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FIS Surveys Financial Services Execs In A Volatile Year: Key Takeaways

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Fidelity National Information Services Inc (NYSE: FIS) published the findings of a survey covering the perspectives of over 1,000 C-level executives in financial services, including 200 from brokerage firms and investment banks.

In an interview, FIS strategy head Pontus Eriksson unpacked some key report takeaways.

Context: In recent months, alongside speculative commentary on online forums like WallStreetBets, shares of highly shorted companies rose as funds looked to reduce their short exposure, buying-to-close positions.

Thereafter, retail market participants — like those that contributed to the speculative commentaries online — added to the crash-up dynamics as they heightened their aggressive stock and short-term call option buying.

The event put pressure on the financial system, forcing brokers to reduce risk by limit trade.

Eriksson, who is focused on capital markets strategy, as well as brokerage trading and position management, said this market dynamic is likely to remain.

“There’s been a huge inflow and volume increase in the retail business,” he said. “It will likely become more and more [common].”

A lot of the activity is the result of participants looking for ways to engage with the outside world during COVID-19.

Additionally, low rates and the digitalization of investing make it easy for people to get involved with complex, leveraged products and, as a result, exacerbate volatility.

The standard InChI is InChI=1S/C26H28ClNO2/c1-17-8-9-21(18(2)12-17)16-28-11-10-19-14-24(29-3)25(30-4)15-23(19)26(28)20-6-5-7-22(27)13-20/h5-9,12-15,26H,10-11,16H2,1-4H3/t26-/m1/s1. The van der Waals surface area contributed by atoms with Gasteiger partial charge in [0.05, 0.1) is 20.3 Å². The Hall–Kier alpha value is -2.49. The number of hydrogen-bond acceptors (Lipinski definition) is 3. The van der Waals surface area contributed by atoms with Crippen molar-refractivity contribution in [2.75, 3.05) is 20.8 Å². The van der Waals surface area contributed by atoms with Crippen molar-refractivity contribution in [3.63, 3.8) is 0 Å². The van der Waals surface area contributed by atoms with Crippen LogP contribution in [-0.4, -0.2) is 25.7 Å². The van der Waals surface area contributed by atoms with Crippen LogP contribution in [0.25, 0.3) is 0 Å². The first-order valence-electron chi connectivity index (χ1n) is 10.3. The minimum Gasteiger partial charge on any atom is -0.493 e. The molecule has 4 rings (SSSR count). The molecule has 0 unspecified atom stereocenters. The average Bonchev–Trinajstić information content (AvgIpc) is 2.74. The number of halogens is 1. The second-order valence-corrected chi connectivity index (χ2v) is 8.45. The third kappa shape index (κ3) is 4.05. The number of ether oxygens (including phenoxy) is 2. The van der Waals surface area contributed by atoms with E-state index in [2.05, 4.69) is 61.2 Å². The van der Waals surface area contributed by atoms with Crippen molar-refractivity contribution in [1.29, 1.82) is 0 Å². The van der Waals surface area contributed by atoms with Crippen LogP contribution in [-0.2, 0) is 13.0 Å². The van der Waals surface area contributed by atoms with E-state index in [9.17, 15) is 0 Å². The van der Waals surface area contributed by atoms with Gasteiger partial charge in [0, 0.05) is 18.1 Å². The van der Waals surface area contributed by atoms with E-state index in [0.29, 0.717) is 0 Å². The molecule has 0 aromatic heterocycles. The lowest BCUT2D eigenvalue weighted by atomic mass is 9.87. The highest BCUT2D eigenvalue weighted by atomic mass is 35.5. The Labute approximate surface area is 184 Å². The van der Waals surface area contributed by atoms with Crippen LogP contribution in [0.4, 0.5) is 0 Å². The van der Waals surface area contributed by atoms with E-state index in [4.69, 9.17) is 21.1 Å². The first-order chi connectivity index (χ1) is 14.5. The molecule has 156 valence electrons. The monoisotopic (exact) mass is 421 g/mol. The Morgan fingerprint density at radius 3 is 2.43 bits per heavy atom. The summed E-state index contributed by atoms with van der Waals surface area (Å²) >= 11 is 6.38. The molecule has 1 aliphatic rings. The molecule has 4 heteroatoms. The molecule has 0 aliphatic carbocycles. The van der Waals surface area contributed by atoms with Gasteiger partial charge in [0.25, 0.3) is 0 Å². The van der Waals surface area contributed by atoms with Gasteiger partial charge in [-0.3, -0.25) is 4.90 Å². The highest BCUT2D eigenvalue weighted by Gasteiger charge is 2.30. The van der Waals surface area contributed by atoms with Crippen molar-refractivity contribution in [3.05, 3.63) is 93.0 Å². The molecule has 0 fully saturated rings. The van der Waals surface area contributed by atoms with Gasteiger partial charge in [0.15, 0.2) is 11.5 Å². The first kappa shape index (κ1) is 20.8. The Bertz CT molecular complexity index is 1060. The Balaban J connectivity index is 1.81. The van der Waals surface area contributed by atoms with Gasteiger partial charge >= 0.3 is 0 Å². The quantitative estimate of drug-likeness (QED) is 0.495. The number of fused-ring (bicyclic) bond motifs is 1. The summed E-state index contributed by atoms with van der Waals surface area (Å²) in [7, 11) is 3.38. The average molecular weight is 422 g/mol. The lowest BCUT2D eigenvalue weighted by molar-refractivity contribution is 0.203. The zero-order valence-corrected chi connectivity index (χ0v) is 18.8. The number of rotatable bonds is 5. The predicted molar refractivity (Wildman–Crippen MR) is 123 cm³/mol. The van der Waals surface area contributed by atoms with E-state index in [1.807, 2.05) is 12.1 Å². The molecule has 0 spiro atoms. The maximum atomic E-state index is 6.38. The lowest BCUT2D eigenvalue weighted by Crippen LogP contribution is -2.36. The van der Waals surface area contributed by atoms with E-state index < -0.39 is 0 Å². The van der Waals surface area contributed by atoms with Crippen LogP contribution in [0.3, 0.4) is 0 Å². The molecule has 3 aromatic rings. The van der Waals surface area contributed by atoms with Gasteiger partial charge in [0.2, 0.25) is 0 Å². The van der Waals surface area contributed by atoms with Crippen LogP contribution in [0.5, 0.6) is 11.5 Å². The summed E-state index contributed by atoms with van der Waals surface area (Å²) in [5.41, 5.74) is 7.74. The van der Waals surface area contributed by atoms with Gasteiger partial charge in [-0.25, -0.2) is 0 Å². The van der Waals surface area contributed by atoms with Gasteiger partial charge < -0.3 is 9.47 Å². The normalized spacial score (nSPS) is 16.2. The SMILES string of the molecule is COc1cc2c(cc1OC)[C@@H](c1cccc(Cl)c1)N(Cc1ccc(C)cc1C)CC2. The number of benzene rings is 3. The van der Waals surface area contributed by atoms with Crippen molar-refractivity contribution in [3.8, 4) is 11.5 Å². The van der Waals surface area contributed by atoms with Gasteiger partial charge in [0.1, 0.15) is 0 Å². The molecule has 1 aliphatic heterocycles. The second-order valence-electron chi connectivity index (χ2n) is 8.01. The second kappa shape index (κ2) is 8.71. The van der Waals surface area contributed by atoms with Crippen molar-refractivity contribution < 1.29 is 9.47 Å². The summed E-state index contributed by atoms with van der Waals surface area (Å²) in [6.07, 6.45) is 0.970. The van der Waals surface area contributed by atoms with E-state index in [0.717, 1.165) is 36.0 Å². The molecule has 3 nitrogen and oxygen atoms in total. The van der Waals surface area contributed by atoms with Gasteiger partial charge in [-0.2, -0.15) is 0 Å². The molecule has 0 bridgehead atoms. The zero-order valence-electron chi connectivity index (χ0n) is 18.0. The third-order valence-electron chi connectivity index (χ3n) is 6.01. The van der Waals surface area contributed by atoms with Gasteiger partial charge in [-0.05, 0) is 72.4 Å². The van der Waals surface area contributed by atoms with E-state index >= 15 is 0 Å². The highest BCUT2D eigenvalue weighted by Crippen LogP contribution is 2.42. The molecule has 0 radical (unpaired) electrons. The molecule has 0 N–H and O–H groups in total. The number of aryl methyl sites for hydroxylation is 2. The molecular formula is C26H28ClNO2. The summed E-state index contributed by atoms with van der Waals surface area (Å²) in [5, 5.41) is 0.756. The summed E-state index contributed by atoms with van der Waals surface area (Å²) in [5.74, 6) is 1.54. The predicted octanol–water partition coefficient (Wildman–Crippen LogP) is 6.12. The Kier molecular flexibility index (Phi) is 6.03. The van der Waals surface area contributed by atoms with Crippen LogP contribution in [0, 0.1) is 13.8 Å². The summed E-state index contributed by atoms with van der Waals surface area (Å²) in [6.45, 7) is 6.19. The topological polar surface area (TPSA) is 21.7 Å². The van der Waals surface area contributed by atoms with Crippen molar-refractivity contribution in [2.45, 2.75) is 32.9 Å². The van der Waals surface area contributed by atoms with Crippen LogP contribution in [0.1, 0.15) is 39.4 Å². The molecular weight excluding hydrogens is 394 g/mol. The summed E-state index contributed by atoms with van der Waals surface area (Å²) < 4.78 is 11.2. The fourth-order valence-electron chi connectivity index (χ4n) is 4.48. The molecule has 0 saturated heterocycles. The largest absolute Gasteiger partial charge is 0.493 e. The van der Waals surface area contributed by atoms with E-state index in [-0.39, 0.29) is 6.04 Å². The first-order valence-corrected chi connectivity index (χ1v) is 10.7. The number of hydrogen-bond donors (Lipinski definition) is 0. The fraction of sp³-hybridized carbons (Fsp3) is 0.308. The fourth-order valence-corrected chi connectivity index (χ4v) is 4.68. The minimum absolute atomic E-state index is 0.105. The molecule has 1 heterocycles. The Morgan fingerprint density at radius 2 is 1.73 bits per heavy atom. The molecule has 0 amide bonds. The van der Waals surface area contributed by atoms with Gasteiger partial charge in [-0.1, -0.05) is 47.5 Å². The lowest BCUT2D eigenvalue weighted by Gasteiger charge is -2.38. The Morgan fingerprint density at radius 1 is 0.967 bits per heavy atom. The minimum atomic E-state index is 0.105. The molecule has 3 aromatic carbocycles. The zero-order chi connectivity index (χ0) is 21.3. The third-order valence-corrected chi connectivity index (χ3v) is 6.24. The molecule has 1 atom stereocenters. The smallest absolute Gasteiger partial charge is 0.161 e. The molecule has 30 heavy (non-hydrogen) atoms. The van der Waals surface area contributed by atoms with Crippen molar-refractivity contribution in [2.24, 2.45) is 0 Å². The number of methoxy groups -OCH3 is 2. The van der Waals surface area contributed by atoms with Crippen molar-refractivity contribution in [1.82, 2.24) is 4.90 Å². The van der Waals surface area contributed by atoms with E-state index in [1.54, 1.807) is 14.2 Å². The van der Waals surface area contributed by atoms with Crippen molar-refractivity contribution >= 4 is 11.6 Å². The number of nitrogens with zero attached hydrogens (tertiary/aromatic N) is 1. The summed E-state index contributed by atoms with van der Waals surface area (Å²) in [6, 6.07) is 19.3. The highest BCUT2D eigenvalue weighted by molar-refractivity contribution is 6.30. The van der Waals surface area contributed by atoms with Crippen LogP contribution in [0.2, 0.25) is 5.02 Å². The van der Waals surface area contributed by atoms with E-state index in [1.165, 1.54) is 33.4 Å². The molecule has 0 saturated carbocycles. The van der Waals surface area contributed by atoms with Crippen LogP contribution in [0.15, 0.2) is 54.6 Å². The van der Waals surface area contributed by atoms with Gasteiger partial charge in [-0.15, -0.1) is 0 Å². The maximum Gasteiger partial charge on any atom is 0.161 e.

“That’s also where social media comes in and you can see lots of activity and opinions,” he said in a discussion on getting ahead of some of the volatility.

“Some people even talk about how it’s going to be more important to have a Reddit account in the future than a Bloomberg account.”

As a result, to withstand turbulent trade and get ahead of regulatory setbacks like FINRA’s $70-million fine against Robinhood in June, the FIS survey finds 37% of brokerage firms looking to accelerate their technology modernization and infrastructure.

The Last Word: “Participants don’t have the skillset and know-how, certainly when it comes to options and more complicated products,” Eriksson said.

Eriksson’s research tells him that regulation in the retail space — against complicated products and training — is likely in play.

“For the broker, they have to have the technology to actually measure all of these risks because they have to report that to the SEC and FINRA,” Eriksson said in reference to a statistic that 40% of brokerage respondents said they would strengthen risk management in the next 12 months.

“The race is relentless on the digitalization and transformation toward making a better client experience.

“But, towards themselves and the regulators, they need to improve risk management.”

Photo: Liza Summer from Pexels.

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